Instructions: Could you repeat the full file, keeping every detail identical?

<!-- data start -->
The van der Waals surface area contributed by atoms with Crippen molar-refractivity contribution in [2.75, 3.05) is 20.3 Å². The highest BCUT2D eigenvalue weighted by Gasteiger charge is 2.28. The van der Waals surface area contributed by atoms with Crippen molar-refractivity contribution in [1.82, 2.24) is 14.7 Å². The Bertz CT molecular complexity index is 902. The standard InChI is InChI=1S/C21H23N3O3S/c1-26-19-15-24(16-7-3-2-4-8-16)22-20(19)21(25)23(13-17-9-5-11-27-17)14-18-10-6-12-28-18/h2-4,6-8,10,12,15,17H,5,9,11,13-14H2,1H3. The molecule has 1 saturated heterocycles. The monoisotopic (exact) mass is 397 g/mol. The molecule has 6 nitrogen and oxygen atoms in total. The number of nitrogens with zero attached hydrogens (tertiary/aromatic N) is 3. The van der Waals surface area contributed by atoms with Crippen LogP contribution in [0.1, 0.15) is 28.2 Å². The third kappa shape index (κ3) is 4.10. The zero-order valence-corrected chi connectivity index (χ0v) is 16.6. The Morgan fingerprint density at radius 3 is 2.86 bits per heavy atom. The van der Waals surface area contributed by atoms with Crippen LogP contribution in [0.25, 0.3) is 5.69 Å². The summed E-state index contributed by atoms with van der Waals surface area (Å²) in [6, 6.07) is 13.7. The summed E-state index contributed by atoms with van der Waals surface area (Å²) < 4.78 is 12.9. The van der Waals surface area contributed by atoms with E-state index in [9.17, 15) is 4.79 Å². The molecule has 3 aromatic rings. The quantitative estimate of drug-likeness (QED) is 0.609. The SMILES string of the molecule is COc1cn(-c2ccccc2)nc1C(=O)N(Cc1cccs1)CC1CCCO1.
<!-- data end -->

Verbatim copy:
The van der Waals surface area contributed by atoms with Crippen molar-refractivity contribution in [2.75, 3.05) is 20.3 Å². The highest BCUT2D eigenvalue weighted by Gasteiger charge is 2.28. The van der Waals surface area contributed by atoms with Crippen molar-refractivity contribution in [1.82, 2.24) is 14.7 Å². The Bertz CT molecular complexity index is 902. The standard InChI is InChI=1S/C21H23N3O3S/c1-26-19-15-24(16-7-3-2-4-8-16)22-20(19)21(25)23(13-17-9-5-11-27-17)14-18-10-6-12-28-18/h2-4,6-8,10,12,15,17H,5,9,11,13-14H2,1H3. The molecule has 1 saturated heterocycles. The monoisotopic (exact) mass is 397 g/mol. The molecule has 6 nitrogen and oxygen atoms in total. The number of nitrogens with zero attached hydrogens (tertiary/aromatic N) is 3. The van der Waals surface area contributed by atoms with Crippen LogP contribution in [0.1, 0.15) is 28.2 Å². The third kappa shape index (κ3) is 4.10. The zero-order valence-corrected chi connectivity index (χ0v) is 16.6. The Morgan fingerprint density at radius 3 is 2.86 bits per heavy atom. The van der Waals surface area contributed by atoms with Crippen LogP contribution in [0.25, 0.3) is 5.69 Å². The summed E-state index contributed by atoms with van der Waals surface area (Å²) in [6, 6.07) is 13.7. The summed E-state index contributed by atoms with van der Waals surface area (Å²) < 4.78 is 12.9. The van der Waals surface area contributed by atoms with E-state index in [9.17, 15) is 4.79 Å². The molecule has 3 aromatic rings. The quantitative estimate of drug-likeness (QED) is 0.609. The SMILES string of the molecule is COc1cn(-c2ccccc2)nc1C(=O)N(Cc1cccs1)CC1CCCO1.